Gap SAR programme - Details have emerged about the UK government's interim search and rescue requirement, following the collapse of the £6 billion SAR-H project earlier this year. The new programme, which has been dubbed the Gap Search and Rescue Helicopter Service and became open to tender in July, was launched as an emergency measure in order to ensure continuity of service following the abandonment of the SAR-H programme after irregularities were found in the bidding process.
The Department for Transport (DfT) - the tendering department – has stated that the contract will be for six years with the option to extend a further 12 months. The department hopes to have the Gap SAR service operational in the spring of 2012 with the total cost of the contract estimated to be between £200 and £235 million.
According to Gap SAR tendering documents, the DfT is offering bidders the opportunity to make three bids: one that covers the two northern bases, one that covers the south bases and a bid that covers both regions. This may open the possibility of different providers operating the Scottish and south coast operations.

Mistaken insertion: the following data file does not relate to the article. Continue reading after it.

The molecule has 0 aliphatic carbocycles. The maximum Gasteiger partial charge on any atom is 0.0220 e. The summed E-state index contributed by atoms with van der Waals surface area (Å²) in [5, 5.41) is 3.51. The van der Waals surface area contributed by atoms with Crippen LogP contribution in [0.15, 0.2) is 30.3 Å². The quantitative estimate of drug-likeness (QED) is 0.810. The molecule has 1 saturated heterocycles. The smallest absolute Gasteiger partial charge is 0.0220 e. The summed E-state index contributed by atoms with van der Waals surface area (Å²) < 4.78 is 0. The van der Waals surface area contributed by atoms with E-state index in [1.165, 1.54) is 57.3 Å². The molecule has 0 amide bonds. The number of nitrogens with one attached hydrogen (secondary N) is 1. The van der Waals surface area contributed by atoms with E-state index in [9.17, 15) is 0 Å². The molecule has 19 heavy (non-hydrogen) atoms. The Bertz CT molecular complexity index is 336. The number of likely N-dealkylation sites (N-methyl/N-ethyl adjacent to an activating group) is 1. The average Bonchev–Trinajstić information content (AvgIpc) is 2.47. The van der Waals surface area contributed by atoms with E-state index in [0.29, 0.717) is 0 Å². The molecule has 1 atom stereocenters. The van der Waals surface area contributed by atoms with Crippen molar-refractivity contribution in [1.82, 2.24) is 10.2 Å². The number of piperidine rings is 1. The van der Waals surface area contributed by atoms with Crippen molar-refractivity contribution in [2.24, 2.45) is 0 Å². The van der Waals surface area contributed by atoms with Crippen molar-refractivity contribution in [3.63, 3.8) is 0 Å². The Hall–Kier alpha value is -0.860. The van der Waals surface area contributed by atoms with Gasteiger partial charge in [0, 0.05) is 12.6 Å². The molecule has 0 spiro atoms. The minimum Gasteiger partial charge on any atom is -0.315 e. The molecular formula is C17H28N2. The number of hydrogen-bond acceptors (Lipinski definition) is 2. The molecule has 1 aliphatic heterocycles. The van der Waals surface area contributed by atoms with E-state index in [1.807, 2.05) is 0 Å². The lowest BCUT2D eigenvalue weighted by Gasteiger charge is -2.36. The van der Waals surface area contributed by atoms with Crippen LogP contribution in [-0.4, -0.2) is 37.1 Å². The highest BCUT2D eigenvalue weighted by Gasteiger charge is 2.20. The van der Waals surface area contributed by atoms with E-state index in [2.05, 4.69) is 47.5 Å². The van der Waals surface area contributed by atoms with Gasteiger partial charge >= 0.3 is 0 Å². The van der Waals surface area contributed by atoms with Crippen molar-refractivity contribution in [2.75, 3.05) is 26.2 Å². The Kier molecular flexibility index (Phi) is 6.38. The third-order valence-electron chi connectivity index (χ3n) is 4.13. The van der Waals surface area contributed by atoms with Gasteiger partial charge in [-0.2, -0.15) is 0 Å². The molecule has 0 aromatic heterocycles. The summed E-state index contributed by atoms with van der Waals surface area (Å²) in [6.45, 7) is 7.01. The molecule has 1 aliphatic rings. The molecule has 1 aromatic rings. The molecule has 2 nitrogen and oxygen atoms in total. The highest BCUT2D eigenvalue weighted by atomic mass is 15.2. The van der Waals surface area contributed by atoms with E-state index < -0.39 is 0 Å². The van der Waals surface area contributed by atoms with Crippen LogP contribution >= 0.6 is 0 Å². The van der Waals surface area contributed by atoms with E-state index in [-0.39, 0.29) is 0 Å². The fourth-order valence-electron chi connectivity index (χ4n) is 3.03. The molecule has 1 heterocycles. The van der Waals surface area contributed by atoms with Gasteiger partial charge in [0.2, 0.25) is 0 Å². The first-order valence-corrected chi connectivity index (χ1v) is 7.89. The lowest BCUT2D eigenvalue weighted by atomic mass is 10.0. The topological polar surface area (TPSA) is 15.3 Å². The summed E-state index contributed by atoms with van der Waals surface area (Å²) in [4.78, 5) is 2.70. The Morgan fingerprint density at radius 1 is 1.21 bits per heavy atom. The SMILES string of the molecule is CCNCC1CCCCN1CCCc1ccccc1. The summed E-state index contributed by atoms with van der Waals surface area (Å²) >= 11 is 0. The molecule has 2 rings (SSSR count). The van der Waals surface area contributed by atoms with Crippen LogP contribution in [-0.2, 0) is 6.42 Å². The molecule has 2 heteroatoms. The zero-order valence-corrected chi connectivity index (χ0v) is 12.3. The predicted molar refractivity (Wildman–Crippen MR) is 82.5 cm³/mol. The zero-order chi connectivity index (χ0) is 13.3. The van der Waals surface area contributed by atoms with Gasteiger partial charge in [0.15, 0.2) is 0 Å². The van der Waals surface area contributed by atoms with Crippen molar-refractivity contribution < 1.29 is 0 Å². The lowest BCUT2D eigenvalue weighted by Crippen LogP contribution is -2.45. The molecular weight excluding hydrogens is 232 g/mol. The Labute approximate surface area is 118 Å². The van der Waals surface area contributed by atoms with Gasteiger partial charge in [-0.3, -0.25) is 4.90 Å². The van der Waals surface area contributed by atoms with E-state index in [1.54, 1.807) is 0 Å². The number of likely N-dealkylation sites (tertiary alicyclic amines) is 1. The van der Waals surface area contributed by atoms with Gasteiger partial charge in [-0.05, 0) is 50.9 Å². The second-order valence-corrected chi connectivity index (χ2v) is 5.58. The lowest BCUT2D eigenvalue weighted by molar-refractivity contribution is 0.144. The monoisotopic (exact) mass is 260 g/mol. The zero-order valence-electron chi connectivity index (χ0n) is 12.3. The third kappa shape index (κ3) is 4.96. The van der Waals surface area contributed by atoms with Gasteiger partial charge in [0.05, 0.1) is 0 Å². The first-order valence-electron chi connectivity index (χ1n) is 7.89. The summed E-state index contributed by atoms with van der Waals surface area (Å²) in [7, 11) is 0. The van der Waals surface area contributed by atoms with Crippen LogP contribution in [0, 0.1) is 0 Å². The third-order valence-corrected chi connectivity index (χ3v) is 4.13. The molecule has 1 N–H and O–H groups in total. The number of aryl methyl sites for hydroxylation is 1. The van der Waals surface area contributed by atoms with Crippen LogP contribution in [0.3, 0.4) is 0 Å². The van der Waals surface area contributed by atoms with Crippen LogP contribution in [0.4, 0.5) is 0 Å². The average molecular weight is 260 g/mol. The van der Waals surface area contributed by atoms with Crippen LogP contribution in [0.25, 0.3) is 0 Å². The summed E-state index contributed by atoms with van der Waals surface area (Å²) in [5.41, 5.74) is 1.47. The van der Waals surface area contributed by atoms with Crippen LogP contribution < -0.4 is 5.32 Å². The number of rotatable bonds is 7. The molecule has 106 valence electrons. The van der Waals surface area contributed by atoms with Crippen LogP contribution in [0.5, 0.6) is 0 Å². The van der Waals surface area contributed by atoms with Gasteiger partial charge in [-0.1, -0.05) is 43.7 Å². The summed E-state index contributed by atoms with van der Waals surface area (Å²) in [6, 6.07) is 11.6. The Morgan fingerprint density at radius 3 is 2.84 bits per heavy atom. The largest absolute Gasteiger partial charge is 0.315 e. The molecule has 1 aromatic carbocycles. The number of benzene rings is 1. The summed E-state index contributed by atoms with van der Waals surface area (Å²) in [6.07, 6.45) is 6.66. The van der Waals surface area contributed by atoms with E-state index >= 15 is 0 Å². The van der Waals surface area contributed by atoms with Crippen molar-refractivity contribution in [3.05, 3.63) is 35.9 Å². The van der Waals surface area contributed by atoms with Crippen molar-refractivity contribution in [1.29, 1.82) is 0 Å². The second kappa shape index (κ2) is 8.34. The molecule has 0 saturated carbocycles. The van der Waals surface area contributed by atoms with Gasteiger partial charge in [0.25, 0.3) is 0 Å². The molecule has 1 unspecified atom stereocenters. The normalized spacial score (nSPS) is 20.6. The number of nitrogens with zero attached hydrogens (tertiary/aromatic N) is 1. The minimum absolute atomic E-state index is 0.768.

Currently, SAR helicopter operations are carried out by the Royal Navy and the Royal Air Force flying the Westland Sea King, and by the Maritime and Coastguard Agency (MCA) using a mix of S-92s and AW139s, provided by CHC under an interim contract operating from Portland, Lee on Solent, Shetland and the Isle of Lewis. That contract is due to end in the first half of 2012.
Under previous plans, the helicopters involved in the interim contract and the Sea Kings would have been replaced by a new single-type fleet purchased by preferred SAR-H bidder Soteria – a consortium of CHC, Thales and the Royal Bank of Scotland (RBS). The service would have begun operations when the interim contract ended, and was due to be fully in place by 2016, when the Sea King is planned to be retired.
It remains planned that all Sea Kings will be retired within 2016, so a long term plan for SAR provision is one of many things to be fixed, along with marinization of Merlin HC3 to replace Sea King HC4 and along with MASC/Crow's Nest to replace the AEW service of the Sea King MK7.